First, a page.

A number of initiatives were announced in this year’s UK budget that will help maintain the momentum behind British manufacturing innovation, ensuring strong competition with rival markets such as Germany and the U.S., where similar policy support for manufacturing is in place.
Chancellor of the Exchequer George Osborne described his budget as being focused on the “makers and doers.”
Britain’s GDP growth is currently the fastest in the developed world and new estimates from the Office for Budget Responsibility suggest that Britain may manage growth of 2.7 percent in 2014. Public finances remain under pressure, however, and the Chancellor has—rightly— prioritized initiatives which will rebalance the UK economy so that future growth is less dependent on household consumption and on the financial services sector.
The budget includes a package of initiatives to help manufacturers with rising energy costs and environmental levies. A key element of this is the decision to freeze the carbon price floor—the Treasury’s main carbon emissions tax—to help manufacturers faced with rising energy costs. The measure means the Carbon Price Support rate will be capped at £18 until 2020.
Other measures include a doubling of the annual investment allowance, increased export finance lending, and further funding for cutting-edge research in a range of areas, including big data, cell therapy, and Graphene.
These proposals will help to bolster Britain’s advanced manufacturing sector, to which innovation and high levels of skill are integral.
Manufacturing Sector Thriving
The UK’s advanced manufacturing sector is already thriving. The recently commissioned GE Advanced Manufacturing Index found that over two-thirds of the 200 UK advanced manufacturing executives surveyed felt current market conditions were better than 12 months ago (68 percent). Furthermore, 8 out of 10 companies expect their own business to grow over the next 12 months, with almost half expecting growth of above six percent.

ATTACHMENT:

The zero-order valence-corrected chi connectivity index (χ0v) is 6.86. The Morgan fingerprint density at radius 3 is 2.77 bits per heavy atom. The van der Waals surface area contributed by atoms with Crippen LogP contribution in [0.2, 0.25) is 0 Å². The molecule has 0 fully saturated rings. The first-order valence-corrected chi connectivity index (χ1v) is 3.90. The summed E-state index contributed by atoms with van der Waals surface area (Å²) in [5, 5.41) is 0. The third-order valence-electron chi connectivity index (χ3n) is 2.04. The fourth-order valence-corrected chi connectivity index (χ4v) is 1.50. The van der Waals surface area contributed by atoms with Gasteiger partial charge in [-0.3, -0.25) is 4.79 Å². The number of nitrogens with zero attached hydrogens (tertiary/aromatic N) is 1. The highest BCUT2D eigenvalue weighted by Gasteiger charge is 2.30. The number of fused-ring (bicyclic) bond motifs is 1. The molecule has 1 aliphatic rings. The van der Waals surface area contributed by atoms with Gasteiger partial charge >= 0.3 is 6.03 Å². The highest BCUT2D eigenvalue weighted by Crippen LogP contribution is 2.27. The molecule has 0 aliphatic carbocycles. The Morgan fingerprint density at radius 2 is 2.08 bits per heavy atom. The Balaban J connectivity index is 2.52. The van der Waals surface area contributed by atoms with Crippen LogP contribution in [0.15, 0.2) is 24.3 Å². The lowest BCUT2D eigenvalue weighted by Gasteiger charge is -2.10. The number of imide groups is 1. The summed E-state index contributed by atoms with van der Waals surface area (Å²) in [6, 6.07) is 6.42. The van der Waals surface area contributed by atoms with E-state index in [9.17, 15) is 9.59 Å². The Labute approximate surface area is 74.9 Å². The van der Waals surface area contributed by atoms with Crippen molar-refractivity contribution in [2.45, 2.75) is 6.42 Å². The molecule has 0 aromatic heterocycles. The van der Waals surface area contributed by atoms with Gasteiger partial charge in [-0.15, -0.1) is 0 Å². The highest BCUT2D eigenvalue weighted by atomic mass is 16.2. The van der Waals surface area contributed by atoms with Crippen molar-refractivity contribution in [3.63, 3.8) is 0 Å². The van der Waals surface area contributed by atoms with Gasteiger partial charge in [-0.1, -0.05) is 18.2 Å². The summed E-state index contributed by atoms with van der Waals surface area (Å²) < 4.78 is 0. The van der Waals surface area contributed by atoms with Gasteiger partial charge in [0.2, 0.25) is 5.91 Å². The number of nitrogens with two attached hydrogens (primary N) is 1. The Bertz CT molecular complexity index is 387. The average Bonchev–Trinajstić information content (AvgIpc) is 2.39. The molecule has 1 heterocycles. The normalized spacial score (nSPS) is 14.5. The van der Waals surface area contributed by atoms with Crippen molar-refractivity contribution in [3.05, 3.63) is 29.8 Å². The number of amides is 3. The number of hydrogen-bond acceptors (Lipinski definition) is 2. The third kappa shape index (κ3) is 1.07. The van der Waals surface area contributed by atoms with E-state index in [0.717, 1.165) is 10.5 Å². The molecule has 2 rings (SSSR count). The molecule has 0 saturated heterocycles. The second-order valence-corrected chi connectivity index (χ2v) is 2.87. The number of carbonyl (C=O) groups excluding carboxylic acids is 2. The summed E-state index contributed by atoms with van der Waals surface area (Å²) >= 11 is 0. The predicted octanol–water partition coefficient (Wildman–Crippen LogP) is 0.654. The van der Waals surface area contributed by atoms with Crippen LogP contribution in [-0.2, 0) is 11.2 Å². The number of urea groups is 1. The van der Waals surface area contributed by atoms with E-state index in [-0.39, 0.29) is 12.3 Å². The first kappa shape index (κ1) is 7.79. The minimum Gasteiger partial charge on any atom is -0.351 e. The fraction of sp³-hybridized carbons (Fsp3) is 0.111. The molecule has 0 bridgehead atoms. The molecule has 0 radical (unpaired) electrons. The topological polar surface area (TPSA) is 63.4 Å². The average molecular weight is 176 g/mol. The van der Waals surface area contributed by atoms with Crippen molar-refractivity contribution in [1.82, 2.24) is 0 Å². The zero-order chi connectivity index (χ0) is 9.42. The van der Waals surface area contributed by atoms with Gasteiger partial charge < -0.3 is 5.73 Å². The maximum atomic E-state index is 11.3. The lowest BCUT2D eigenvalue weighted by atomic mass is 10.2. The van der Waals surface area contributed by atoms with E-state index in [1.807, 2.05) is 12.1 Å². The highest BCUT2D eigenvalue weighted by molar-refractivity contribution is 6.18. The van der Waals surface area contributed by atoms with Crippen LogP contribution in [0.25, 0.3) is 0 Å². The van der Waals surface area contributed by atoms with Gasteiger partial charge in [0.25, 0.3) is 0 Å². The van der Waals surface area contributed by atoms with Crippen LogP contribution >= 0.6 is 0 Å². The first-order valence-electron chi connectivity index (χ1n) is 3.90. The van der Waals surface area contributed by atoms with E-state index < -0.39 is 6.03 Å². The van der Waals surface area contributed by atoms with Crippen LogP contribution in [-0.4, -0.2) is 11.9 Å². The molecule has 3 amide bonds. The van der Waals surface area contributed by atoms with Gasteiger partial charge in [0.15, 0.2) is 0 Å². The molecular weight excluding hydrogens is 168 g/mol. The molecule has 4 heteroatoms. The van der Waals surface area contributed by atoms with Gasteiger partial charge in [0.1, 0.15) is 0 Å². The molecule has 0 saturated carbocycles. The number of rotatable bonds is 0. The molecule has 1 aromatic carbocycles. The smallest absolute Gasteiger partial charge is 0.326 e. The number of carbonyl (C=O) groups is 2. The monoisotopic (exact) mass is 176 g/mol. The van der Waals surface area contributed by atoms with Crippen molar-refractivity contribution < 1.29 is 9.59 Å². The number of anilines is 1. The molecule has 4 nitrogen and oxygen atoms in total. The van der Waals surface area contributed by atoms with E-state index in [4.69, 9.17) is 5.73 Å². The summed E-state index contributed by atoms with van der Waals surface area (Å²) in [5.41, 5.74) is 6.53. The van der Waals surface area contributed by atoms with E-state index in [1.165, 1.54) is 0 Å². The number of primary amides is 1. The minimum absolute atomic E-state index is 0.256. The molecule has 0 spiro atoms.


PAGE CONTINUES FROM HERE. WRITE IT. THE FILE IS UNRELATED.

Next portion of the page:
The survey also highlighted the cutting-edge nature of modern UK manufacturing. Eighty-five percent of companies said they employed custom manufacturing practices; clearly highlighting that a key strength of the UK advanced manufacturing sector is its ability to create bespoke products for global customers. Big data (software analytics), computer technologies, and control systems were the next most popular techniques deployed, underscoring the prevalence of automated, precise production lines and the shift away from the noisy, dirty shop floors of Britain’s past.
Even more excitingly, almost a quarter of respondents said they use 3D printing, an “additive manufacturing” technique which GE sees as key to the next chapter in the industrial revolution. Additive manufacturing builds objects by adding parts together in layers, rather than taking raw material and “subtracting” excess material away from fitted molds.
GE’s Advanced Manufacturing Index results suggest that with the support of the initiatives announced in the recent budget, the UK’s advanced manufacturing sector will see stronger than ever growth in coming months, and competitor countries need to take note—or be left behind.
Mark Elborne is CEO of GE UK.